I’ve used it to manage support for probably a dozen web products in total. It’s surprisingly robust…

It worked well (and still does as far as I know!) with half a dozen volunteers on WhatDoTheyKnow. It worked fine even when we were launching the Downing Street petitions system, with millions of users and front page newspaper stories (Matthew had many long sessions of email answering – and that’s a good thing!). We’ve just been looking at customer support systems for ScraperWiki, the startup that I run.

The main products (like ZenDesk) seem to be aimed, both in price and functionality, at larger, more corporate organisations than we are. They look overly complicated, we really only need something as featured as the Github Issues tracker.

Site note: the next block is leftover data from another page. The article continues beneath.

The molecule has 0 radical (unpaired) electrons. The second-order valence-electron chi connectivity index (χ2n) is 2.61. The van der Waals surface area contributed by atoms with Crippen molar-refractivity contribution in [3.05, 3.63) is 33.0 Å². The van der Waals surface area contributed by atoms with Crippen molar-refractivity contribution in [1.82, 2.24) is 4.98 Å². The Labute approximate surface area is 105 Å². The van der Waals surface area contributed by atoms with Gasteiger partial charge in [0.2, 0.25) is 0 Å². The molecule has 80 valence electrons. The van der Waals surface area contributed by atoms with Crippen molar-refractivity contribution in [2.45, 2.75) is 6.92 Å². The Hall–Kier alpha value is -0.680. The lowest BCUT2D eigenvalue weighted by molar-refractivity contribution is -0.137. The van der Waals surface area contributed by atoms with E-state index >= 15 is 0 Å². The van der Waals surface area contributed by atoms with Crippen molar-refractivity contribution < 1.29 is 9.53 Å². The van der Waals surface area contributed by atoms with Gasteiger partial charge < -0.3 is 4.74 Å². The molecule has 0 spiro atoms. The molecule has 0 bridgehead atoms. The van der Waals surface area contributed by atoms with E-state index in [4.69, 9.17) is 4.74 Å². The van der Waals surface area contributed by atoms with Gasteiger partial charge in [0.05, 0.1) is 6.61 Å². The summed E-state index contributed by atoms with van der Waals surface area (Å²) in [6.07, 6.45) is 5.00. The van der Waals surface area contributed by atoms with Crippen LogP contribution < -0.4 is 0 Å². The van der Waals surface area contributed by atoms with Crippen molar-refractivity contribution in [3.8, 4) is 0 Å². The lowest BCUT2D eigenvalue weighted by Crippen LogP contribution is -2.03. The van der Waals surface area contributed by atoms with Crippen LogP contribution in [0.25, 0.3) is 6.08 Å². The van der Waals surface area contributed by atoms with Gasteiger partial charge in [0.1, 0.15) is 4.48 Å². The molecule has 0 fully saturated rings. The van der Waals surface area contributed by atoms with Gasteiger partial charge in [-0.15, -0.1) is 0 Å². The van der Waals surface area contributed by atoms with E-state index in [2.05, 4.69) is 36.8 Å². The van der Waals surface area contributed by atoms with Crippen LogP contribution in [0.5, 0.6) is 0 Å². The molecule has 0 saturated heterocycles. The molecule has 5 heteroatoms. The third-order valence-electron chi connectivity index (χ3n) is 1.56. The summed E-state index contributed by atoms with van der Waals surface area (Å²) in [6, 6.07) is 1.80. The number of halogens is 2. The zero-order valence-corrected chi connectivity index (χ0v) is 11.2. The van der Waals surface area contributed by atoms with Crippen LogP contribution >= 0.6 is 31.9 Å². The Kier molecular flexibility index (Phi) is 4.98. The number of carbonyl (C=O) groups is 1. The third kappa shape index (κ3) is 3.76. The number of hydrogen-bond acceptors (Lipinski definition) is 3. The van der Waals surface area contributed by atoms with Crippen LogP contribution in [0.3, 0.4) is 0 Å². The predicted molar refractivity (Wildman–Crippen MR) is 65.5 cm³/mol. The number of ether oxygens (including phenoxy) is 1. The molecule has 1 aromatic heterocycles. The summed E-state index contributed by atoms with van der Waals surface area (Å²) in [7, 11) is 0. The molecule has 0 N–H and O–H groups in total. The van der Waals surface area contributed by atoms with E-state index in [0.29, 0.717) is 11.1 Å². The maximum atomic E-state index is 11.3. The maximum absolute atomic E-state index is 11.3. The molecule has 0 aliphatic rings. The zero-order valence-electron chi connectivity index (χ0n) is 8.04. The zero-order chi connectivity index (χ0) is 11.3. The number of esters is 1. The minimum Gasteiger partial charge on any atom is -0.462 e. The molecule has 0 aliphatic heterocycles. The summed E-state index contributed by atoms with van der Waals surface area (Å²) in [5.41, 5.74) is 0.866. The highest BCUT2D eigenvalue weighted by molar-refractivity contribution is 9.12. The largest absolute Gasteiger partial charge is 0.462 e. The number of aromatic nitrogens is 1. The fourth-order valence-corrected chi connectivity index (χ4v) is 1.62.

I don’t know what we’ll move to using yet – that’s partly why I’m writing up a description of mySociety’s email based system.

It could perhaps be simplified by using a shared GMail account. Careful use of labels and folders would also make it more powerful.

It would need some training and discipline. Everyone handles their personal email differently. When it is customer support requests, it needs more discipline than just chilling out in the tao of a flow of passing messages.

This is natural to people who have the horrible habit of using email as a todo list, less so to anyone else.

Comments please! What questions do you have about the above system?

And can you recommend a lightweight customer support tracker?

7 thoughts on “How we used email as a customer support system at mySociety